Scientists have observed how the human brain represents a familiar piece of music, according to research published in JNeurosci. Their results suggest that listening to and remembering music involve different cognitive processes.
Previous research has pinpointed areas of the brain -- primarily on the right side -- that are activated by music. However, less is known about how activity in these regions unfolds over time.
In a new study of male and female epilepsy patients, Ding et al. recorded electrical activity directly from the surface of the brain as participants listened to well-known pieces of music, including Beethoven's "Für Elise" and Richard Wagner's "Wedding March." A network of overlapping brain regions was associated with the act of listening to the music and continuing the melody in one's head. The researchers found that musical information traveled in opposite directions during these processes, flowing from sensory to frontal regions during listening and from frontal to sensory regions during recall.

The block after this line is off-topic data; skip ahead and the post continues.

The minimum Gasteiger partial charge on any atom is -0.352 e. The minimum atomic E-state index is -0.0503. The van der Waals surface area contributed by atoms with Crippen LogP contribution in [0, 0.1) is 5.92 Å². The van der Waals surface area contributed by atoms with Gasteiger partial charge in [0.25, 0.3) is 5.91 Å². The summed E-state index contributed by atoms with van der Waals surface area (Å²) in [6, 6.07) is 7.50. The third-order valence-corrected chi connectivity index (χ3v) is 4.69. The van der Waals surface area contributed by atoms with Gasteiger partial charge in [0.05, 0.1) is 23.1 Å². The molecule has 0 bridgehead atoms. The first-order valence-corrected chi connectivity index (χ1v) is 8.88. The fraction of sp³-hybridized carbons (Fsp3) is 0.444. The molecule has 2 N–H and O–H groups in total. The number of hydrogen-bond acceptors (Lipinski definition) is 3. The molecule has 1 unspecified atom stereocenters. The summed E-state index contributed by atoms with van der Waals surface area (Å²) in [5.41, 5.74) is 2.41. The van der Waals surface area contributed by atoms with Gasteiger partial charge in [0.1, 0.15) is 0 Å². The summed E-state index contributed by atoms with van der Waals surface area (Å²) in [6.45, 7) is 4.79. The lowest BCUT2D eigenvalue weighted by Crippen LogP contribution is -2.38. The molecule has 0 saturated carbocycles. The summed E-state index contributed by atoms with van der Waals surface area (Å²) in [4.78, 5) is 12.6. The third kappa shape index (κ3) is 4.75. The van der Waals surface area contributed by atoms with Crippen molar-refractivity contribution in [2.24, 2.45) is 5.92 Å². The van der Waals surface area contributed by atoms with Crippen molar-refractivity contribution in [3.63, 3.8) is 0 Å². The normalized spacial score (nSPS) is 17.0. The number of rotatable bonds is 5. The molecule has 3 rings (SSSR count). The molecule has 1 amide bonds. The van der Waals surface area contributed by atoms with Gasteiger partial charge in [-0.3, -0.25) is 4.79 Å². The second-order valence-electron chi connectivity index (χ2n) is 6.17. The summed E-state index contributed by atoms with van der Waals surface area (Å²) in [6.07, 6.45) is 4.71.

Manuscript title: Neural Correlates of Music Listening and Recall in the Human Brain
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JNeurosci, the Society for Neuroscience's first journal, was launched in 1981 as a means to communicate the findings of the highest quality neuroscience research to the growing field. Today, the journal remains committed to publishing cutting-edge neuroscience that will have an immediate and lasting scientific impact, while responding to authors' changing publishing needs, representing breadth of the field and diversity in authorship.
About The Society for Neuroscience
The Society for Neuroscience is the world's largest organization of scientists and physicians devoted to understanding the brain and nervous system. The nonprofit organization, founded in 1969, now has nearly 37,000 members in more than 90 countries and over 130 chapters worldwide.